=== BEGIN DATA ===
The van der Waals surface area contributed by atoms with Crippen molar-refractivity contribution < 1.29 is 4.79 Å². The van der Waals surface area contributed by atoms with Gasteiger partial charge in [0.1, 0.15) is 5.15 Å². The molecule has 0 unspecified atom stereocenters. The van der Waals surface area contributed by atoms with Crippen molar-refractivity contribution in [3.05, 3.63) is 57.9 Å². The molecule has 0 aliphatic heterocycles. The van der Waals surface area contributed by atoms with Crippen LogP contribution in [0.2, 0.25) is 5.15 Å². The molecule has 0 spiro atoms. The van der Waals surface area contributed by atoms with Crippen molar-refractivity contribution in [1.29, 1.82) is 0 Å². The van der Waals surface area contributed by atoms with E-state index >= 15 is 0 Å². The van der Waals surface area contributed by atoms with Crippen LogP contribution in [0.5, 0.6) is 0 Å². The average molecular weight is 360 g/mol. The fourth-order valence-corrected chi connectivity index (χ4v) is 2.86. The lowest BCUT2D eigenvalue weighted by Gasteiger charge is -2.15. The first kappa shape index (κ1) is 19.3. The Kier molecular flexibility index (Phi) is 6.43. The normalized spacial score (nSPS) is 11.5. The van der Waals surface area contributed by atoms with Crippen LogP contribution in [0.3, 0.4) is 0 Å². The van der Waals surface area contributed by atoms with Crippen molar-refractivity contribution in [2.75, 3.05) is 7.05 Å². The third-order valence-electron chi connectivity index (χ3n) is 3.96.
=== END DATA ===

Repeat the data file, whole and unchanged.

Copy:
The van der Waals surface area contributed by atoms with Crippen molar-refractivity contribution < 1.29 is 4.79 Å². The van der Waals surface area contributed by atoms with Gasteiger partial charge in [0.1, 0.15) is 5.15 Å². The molecule has 0 unspecified atom stereocenters. The van der Waals surface area contributed by atoms with Crippen molar-refractivity contribution in [3.05, 3.63) is 57.9 Å². The molecule has 0 aliphatic heterocycles. The van der Waals surface area contributed by atoms with Crippen LogP contribution in [0.2, 0.25) is 5.15 Å². The molecule has 0 spiro atoms. The van der Waals surface area contributed by atoms with Crippen molar-refractivity contribution in [1.29, 1.82) is 0 Å². The van der Waals surface area contributed by atoms with E-state index >= 15 is 0 Å². The van der Waals surface area contributed by atoms with Crippen LogP contribution in [0.5, 0.6) is 0 Å². The average molecular weight is 360 g/mol. The fourth-order valence-corrected chi connectivity index (χ4v) is 2.86. The lowest BCUT2D eigenvalue weighted by Gasteiger charge is -2.15. The first kappa shape index (κ1) is 19.3. The Kier molecular flexibility index (Phi) is 6.43. The normalized spacial score (nSPS) is 11.5. The van der Waals surface area contributed by atoms with Crippen LogP contribution in [0.3, 0.4) is 0 Å². The van der Waals surface area contributed by atoms with Crippen molar-refractivity contribution in [2.75, 3.05) is 7.05 Å². The third-order valence-electron chi connectivity index (χ3n) is 3.96.